From this statement, there’s no actual sign that there’s anything unusual about the alloys themselves. All the Times wrote was that the DOD researchers tasked with finding weird UFO stuff collected some metal, interviewed some people who had claimed startling experiences with it, and decided that it was UFO-related.

In an email to Live Science regarding these metal alloys, Blumenthal said, “We printed as much as we were able to verify. Can’t go beyond that.”

As for whether there’s an explanation at least for the metals themselves, Sachleben said: “There’s not as many mysteries in science as people like to think. It’s not like we know everything – we don’t know everything. But most things we know enough about to know what we don’t know.”

Source www.scientificamerican.com


Also published on Medium.

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Aliens & UFO's

Astronaut Buzz Aldrin Passes Lie Detector Test About Alien Encounter

Aldrin reportedly passed the lie detector test during his recollection of his close encounter with alien life during the 1969 Apollo 11 mission to the moon.  

He was part of the test that also analyzed interviews from astronauts Al Worden, Edgar Mitchell and Gordon Cooper.

Experts said their results prove they were ‘completely convinced’ that their claims of alien life were genuine.

Apollo 11 astronaut Buzz Aldrin has reportedly passed a lie detector test after recalling his apparent encounter with alien life during the historic 1969 mission to the moon.

Aldrin, 88, was a part of the test that also analyzed interviews from astronauts Al Worden, Edgar Mitchell and Gordon Cooper.

Recorded interviews of the astronauts were tested using the latest technology at the Institute of BioAcoustic Biology in Albany, Ohio.

Apollo 11 astronaut Buzz Aldrin (right) has reportedly passed a lie detector test after recalling his apparent encounter with alien life during the 1969 mission to the moon. Pictured are Neil Armstrong (left) and Michael Collins (center)

Apollo 11 astronaut Buzz Aldrin (right) has reportedly passed a lie detector test after recalling his apparent encounter with alien life during the 1969 mission to the moon. Pictured are Neil Armstrong (left) and Michael Collins (center)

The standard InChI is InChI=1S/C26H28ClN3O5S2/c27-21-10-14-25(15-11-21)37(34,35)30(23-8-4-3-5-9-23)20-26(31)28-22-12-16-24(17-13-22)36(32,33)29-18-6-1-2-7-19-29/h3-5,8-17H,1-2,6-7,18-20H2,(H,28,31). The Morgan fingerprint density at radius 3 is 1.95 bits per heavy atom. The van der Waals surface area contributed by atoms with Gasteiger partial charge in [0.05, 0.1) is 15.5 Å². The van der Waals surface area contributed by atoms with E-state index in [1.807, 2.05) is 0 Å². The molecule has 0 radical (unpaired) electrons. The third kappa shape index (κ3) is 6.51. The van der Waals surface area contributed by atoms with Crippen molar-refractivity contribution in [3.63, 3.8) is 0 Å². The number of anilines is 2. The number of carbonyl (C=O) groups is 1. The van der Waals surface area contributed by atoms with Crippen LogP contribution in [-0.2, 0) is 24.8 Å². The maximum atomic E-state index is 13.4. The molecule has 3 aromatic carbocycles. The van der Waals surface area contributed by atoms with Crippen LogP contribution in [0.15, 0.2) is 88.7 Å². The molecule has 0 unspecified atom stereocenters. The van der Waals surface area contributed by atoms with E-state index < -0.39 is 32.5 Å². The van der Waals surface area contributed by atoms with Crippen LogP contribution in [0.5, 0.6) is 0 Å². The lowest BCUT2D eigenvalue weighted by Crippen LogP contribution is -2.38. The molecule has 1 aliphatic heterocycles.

Aldrin (pictured on the moon), 88, participated in the test along with astronauts Al Worden, Edgar Mitchell and Gordon Cooper

Aldrin pictured in February 2018

Aldrin (left on the moon and right in 2018), 88, participated in the test along with astronauts Al Worden, Edgar Mitchell and Gordon Cooper

Experts claim their results prove they were ‘completely convinced’ that their claims of aliens were genuine, according to the Daily Star.

Aldrin has always maintained he spotted a UFO on the way to the moon.

‘There was something out there that was close enough to be observed, sort of L-shaped,’ Aldrin, who is the second human to set foot on the moon, recalled.

The Institute of BioAcoustic Biology conducted an analysis of the astronauts’ voice patterns as they spoke about their encounters.

BioAcoustic’s Sharry Edwards told the Daily Star that their tests revealed Aldrin is sure he saw the UFO even though his logical mind ‘cannot explain it’.

Last year, Apollo 15 pilot Al Worden, 86, told Good Morning Britain that he saw extra-terrestrials during his mission.

Cooper (pictured) had previously described trying to chase a cluster of objects

In a 2009 interview, Mitchell (pictured), who was a part of the Apollo 14 mission, claimed he saw multiple UFOs

Last year, Apollo 15 pilot Al Worden (pictured), 86, said he saw aliens during his mission

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The Institute of BioAcoustic Biology conducted an analysis of the astronauts’ voice patterns as they spoke about their encounters. Last year, Apollo 15 pilot Al Worden (right), 86, said he saw aliens during his mission. Pictured are Edgar Mitchell (center) and Gordon Cooper (left)

Experts claim their results prove they were 'completely convinced' that signs of alien life they claimed to have witnessed were genuine. Al Worden is pictured (center) next to astronauts David Scott (left) and James Irwin (right)

Experts claim their results prove they were ‘completely convinced’ that signs of alien life they claimed to have witnessed were genuine. Al Worden is pictured (center) next to astronauts David Scott (left) and James Irwin (right)

Voice recordings of NASA astronauts Edgar Mitchell and Gordon Cooper, who are both deceased, were also analyzed.

In a 2009 interview, Mitchell, who was a part of the Apollo 14 mission, claimed he saw multiple UFOs.

Cooper had previously described trying to chase a cluster of objects.

According to the Daily Star, the tests revealed that Cooper and Mitchell believed they were telling the truth.

The technology is still top-secret, but it has been claimed that these tests are more reliable than current lie detector tests.